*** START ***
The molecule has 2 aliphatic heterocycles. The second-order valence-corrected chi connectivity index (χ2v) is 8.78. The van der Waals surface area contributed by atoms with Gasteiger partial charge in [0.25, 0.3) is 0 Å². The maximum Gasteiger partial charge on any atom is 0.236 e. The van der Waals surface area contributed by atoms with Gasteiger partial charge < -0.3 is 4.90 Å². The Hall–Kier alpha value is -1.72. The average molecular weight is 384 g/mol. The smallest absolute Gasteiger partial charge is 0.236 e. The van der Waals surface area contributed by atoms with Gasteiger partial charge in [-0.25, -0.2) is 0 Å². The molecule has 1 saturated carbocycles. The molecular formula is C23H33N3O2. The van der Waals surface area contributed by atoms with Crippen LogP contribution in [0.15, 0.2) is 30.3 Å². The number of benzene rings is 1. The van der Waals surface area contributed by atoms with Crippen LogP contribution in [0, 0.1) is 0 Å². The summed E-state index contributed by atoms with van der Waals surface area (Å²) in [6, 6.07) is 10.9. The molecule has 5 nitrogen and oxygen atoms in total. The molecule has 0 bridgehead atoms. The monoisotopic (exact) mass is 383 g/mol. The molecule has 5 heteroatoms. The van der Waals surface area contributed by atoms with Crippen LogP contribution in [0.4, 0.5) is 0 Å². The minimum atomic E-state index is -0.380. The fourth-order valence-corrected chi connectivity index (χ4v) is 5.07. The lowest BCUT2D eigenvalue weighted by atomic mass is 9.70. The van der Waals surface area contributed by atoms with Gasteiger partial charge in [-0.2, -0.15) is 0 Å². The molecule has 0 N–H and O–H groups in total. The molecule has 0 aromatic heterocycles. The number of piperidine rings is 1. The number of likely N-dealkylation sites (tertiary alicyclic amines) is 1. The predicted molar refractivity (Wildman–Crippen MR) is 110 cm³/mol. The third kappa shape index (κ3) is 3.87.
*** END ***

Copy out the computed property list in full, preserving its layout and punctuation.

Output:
The molecule has 2 aliphatic heterocycles. The second-order valence-corrected chi connectivity index (χ2v) is 8.78. The van der Waals surface area contributed by atoms with Gasteiger partial charge in [0.25, 0.3) is 0 Å². The maximum Gasteiger partial charge on any atom is 0.236 e. The van der Waals surface area contributed by atoms with Gasteiger partial charge < -0.3 is 4.90 Å². The Hall–Kier alpha value is -1.72. The average molecular weight is 384 g/mol. The smallest absolute Gasteiger partial charge is 0.236 e. The van der Waals surface area contributed by atoms with Gasteiger partial charge in [-0.25, -0.2) is 0 Å². The molecule has 1 saturated carbocycles. The molecular formula is C23H33N3O2. The van der Waals surface area contributed by atoms with Crippen LogP contribution in [0.15, 0.2) is 30.3 Å². The number of benzene rings is 1. The van der Waals surface area contributed by atoms with Crippen LogP contribution in [0, 0.1) is 0 Å². The summed E-state index contributed by atoms with van der Waals surface area (Å²) in [6, 6.07) is 10.9. The molecule has 5 nitrogen and oxygen atoms in total. The molecule has 0 bridgehead atoms. The monoisotopic (exact) mass is 383 g/mol. The molecule has 5 heteroatoms. The van der Waals surface area contributed by atoms with Crippen LogP contribution in [0.4, 0.5) is 0 Å². The minimum atomic E-state index is -0.380. The fourth-order valence-corrected chi connectivity index (χ4v) is 5.07. The lowest BCUT2D eigenvalue weighted by atomic mass is 9.70. The van der Waals surface area contributed by atoms with Gasteiger partial charge in [-0.2, -0.15) is 0 Å². The molecule has 0 N–H and O–H groups in total. The molecule has 0 aromatic heterocycles. The number of piperidine rings is 1. The number of likely N-dealkylation sites (tertiary alicyclic amines) is 1. The predicted molar refractivity (Wildman–Crippen MR) is 110 cm³/mol. The third kappa shape index (κ3) is 3.87.